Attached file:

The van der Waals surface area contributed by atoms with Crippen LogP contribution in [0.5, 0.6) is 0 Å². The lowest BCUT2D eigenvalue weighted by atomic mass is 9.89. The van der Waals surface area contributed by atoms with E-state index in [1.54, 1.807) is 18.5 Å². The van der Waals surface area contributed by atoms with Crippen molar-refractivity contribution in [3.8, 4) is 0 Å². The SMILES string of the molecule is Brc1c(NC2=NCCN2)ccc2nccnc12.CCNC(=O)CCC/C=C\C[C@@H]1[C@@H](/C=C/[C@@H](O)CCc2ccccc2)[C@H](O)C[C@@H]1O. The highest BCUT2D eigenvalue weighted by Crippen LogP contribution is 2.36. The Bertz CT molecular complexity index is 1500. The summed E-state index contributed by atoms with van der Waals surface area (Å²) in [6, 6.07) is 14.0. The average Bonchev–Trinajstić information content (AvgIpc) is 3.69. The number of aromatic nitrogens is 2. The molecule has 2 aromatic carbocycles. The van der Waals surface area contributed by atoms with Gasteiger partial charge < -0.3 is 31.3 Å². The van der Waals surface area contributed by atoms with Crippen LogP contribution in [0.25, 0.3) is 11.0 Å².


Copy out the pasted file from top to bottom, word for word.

The van der Waals surface area contributed by atoms with Crippen LogP contribution in [0.5, 0.6) is 0 Å². The lowest BCUT2D eigenvalue weighted by atomic mass is 9.89. The van der Waals surface area contributed by atoms with E-state index in [1.54, 1.807) is 18.5 Å². The van der Waals surface area contributed by atoms with Crippen molar-refractivity contribution in [3.8, 4) is 0 Å². The SMILES string of the molecule is Brc1c(NC2=NCCN2)ccc2nccnc12.CCNC(=O)CCC/C=C\C[C@@H]1[C@@H](/C=C/[C@@H](O)CCc2ccccc2)[C@H](O)C[C@@H]1O. The highest BCUT2D eigenvalue weighted by Crippen LogP contribution is 2.36. The Bertz CT molecular complexity index is 1500. The summed E-state index contributed by atoms with van der Waals surface area (Å²) in [6, 6.07) is 14.0. The average Bonchev–Trinajstić information content (AvgIpc) is 3.69. The number of aromatic nitrogens is 2. The molecule has 2 aromatic carbocycles. The van der Waals surface area contributed by atoms with Gasteiger partial charge < -0.3 is 31.3 Å². The van der Waals surface area contributed by atoms with Crippen LogP contribution in [0.25, 0.3) is 11.0 Å².